Milwaukee has been making waves recently in national best lists: first a local company snagged a coveted top-ten position among Fortune’s famous “Best Companies to Work For,” and then Milwaukee was named one of the “Best Cities for Women in Tech in 2017.” And now, just in time for Earth Day (Saturday, April 22), a study by GE Lighting ranked Milwaukee the eighth best city for LED-bulb usage.
Per GE Lighting, 29.3 percent of Milwaukeeans have purchased at least one LED bulb in the last year. Though this seems low, nationally less than 20 percent of U.S. light sockets contain LEDs, placing Milwaukee far ahead of the curve.
This is no small matter. LED bulbs are 70 to 90 percent more efficient than regular light bulbs and thus can have a positive impact on the environment. If Milwaukee upped its LED usage to 100 percent and the rest of the country followed suit, we could eliminate over seven billion pounds of greenhouse gas emissions and also save millions in energy costs. Switching to LED bulbs is personally cost-effective as well. Most LED bulbs are $5 or less, and, per GE lighting, changing just one traditional bulb to LED could save almost $130 over the course of the bulb’s life.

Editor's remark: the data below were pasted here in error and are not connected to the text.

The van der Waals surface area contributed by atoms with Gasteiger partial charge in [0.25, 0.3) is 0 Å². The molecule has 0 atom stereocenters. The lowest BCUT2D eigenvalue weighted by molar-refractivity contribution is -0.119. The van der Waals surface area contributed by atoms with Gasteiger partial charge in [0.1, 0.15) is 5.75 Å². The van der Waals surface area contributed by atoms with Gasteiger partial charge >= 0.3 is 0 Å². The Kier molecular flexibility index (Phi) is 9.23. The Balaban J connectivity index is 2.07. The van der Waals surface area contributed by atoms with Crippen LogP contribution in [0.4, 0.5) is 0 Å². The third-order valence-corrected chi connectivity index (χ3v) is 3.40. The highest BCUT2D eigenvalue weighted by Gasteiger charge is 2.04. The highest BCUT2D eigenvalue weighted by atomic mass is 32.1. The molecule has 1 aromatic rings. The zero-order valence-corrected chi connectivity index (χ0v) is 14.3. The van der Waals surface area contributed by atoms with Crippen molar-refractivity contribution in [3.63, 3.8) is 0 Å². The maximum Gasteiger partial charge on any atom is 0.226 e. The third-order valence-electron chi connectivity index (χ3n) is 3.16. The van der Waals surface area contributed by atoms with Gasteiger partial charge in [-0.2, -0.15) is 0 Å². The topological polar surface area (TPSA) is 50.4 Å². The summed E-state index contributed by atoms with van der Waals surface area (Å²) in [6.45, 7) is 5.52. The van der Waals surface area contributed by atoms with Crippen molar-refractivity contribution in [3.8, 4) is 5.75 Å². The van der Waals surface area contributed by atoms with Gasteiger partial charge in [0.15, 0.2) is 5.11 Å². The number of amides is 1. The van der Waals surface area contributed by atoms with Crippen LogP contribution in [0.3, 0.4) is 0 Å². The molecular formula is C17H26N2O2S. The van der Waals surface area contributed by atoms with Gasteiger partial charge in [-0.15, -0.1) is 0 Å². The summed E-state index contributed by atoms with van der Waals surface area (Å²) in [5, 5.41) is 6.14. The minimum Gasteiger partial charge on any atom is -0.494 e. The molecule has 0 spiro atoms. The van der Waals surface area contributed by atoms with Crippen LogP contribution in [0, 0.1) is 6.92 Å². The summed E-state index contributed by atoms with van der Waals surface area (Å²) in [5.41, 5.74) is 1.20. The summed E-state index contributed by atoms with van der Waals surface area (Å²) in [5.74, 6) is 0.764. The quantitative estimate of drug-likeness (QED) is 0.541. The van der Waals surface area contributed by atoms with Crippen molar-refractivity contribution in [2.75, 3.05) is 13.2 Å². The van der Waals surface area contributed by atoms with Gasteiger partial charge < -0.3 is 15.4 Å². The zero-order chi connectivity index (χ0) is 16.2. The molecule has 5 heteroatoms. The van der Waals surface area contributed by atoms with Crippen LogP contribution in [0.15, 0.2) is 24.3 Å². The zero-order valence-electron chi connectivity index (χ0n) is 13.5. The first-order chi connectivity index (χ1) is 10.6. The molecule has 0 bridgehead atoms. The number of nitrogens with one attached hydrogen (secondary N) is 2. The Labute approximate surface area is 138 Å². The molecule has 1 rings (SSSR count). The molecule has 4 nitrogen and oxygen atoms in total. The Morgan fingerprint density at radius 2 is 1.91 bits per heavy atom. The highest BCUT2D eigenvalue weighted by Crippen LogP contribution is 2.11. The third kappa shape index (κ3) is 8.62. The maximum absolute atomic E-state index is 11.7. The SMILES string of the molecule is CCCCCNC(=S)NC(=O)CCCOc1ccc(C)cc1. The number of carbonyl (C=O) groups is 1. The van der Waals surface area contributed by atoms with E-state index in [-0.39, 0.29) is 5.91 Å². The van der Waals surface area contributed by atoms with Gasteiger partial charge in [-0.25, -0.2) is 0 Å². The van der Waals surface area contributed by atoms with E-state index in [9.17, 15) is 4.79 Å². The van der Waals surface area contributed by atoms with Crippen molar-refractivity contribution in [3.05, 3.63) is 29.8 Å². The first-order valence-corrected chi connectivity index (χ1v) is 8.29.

As Earth Day grows near, here are a few other simple and cost-effective things to do to minimize your carbon footprint:
Bring reusable bags to the grocery store
Not only are you reducing the number of plastic bags that end up in landfills by bringing your own bag, but most grocery stores will reward you through a small discount.
Switch to cloth napkins
Switching from paper to cloth napkins will save you money, reduce your trash output and make every meal a little fancier.
By shopping at local thrift shops like Retique and RePurpose, you can help reduce the greenhouse gas emissions required to make new clothes and furniture and save money in the process.
Unplug unused devices
Even when they’re not in use, plugged-in appliances and electronic devices use electricity. As electricity is the largest contributor to greenhouse gas emissions in the United States, unplugging will help the environment and reduce your energy bill.
Host a yard sale
We’re on the brink of spring, and everyone knows what that means – spring cleaning. Instead of throwing stuff away this year, host a yard sale where you can recycle your things and maybe make a few bucks.
Buying locally grown food can help support local farmland and reduce greenhouse gas emissions produced by transporting unseasonal foods to Milwaukee. With summer on the way, farmer’s markets will soon pop up all around town, selling locally grown produce at low prices.
Hop on public transportation (or a bike)
Even using Milwaukee’s bus system, walking or taking a bike to work one day a week can make a difference in Milwaukee’s greenhouse gas emissions. You might even see unexpected parts of the city in the process.